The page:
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wrong way; and, instead of expecting more happiness than we shall meet with in it, we are laughed into a prepossession, that we shall be disappointed if we hope for lasting satisfactions.
THE DESERTED WIFE. He comes not-I have watch'd the moon go down But yet he comes not-Once it was not so. He thinks not how these bitter tears do flow, The while he holds his riot in that town. Yet he will come, and chide, and I shall weep; And he will wake my infant from its sleep, To blend its feeble wailing with my tears. O! how I love a mother's watch to keep, Over those sleeping eyes, that smile, which cheers My heart, though sunk in sorrow, fix'd and deep. I had a husband once, who loved me--now He ever wears a frown upon his brow, And feeds his passion on a wanton's lip, As bees, from laurel flowers, a poison sip; But yet I cannot hate. O! there were hours, When I could hang for ever on his eye, . And time, who stole with silent swifiness by.. Strew'd, as he hurried on, his path with flowers. I loved him then he loved me too. My heart Still finds its fondness kindle, if he smile; The memory of our loves will ne'er depart; And though he often sting me with a dart, Venom'd and barb'd, and waste upon the vile Caresses which his babe and mine should share; Though he should spurn me, I will calmly bear His madness—and should sickness come, and lay Its paralyzing hand upon him, then I would, with kindness, all my wrongs repay, Until the penitent should weep, and say, How injured, and how faithful I had boen.
What is the world to them?
Meantime a smiling offspring rises round,
These are the matchless joys of virtuous love;
With many a proof of recollected love,
THE FOLLY AND MISERY OF A
SPENDTHRIFT. ... There is scarcely, among the evils of human life any so generally dreaded as poverty. Every other species of misery, those, who are not much accustomed to disturb the present moment with reflection, can easily forget, because it is not always forced upon their regard ; but it is impossible to pass a day or an hour in the confluxes of men, without seeing how much indigence is exposed to contumely, neglect, and insult; and, in its lowest state, to hunger and nakedness; to injuries against which every passion is in arms, and to wants which nature cannot sustain.
Against other evils the heart is often hardened by true or by false notions of dignity and reputation; thus we see dangers of every kind faced with willingness, because bravery in a good or bad cause is never without its encomiasts and admirers. But in the prospect of poverty, there is nothing but gloom and melancholy; the mind and body suffer together; its miseries bring no alleviations; it is a state in which every virtue is obscured, and in which no conduct can avoid reproach ; a state in which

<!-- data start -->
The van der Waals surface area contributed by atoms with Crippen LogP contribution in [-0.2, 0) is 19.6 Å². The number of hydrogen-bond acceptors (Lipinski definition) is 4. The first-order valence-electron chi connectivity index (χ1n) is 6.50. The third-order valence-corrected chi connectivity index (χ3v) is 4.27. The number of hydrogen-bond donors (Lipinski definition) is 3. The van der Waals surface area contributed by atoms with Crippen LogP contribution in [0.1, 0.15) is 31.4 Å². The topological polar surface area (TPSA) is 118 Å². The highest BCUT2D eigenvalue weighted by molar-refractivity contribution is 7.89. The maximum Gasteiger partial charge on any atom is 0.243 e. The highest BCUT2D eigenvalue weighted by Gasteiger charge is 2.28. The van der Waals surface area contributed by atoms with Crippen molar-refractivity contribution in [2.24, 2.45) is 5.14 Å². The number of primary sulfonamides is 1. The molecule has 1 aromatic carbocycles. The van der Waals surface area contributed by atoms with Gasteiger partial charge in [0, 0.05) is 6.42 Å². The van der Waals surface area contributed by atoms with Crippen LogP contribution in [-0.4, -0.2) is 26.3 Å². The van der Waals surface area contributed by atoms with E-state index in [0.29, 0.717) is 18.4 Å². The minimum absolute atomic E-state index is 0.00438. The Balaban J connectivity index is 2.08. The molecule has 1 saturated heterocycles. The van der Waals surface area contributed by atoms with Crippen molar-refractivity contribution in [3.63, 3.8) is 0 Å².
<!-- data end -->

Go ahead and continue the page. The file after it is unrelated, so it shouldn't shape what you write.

cheerfulness is insensibility, and dejection sullenness, of which the hardships are without honour, and the labours without reward.
Of these calamities there seems not to be wanting a general conviction ; we hear on every side the noise of trade, and see the streets thronged with numberless multitudes, whose faces are clouded with anxiety, and whose steps are hurried by precipitation, from no other motive than the hope of gain; and the whole world is put in motion, by the desire of that wealth, which is chiefly to be valued as it secures us from poverty; for it is more useful for defence than acquisition, and is not so much able to procure good as to exclude evil.
Yet there are always some whose passions or follies lead them to a conduct opposite to the general maxims and practice of mankind;. some who seem to rush upon poverty with the same eagerness with which others avoid it, who see their. revenues hourly lessened, and the estates which they inherit from their ancestors mouldering away, without resolution to change their course of life; who persevere against all remonstrances, and go forward with full career, though they see before them the precipice of destruction.
It is not my purpose in this paper, to expostulate with such as ruin their fortunes by expensive schemes of buildings and gardens, which they carry on with the same vanity that prompted them to begin, choosing, as it happens in a thousand other cases, the remote evil
before the lighter, and deferring the shame of repentance till they incur the miseries of distress. Those for whom I intend my present admonitions, are the thoughtless, the negligent, and the dissolute, who having, by the viciousness of their own inclinations, or the seducements of alluring companions, been engaged in habits of expense, and accustomed to move in a certain round of pleasures disproportioned to their condition, are without power to extricate themselves from the enchantments of customs, avoid the thought because they know it will be painful, and continue from day to day, and from month to month, to anticipate their revenues, and sink every hour deeper into the gulfs of usury and extortion.
This folly has less claim to pity, because it cannot be imputed to the vehemence of sudden passion; nor can the mischief which it produces be extenuated as the effect of any single act, which rage, or desire, might execute before there could be time for an appeal to reason. These men are advancing towards misery by soft approaches, and destroying themselves, not by the violence of a blow, which, when once given, can never be recalled, but by a slow poison, hourly repeated, and obstinately continued. · This conduct is so absurd when it is examined by the unprejudiced eye of rational judgment, that nothing but experience could evince its possibility; yet absurd as it is, the sudden fall of some families, and the sudden rise of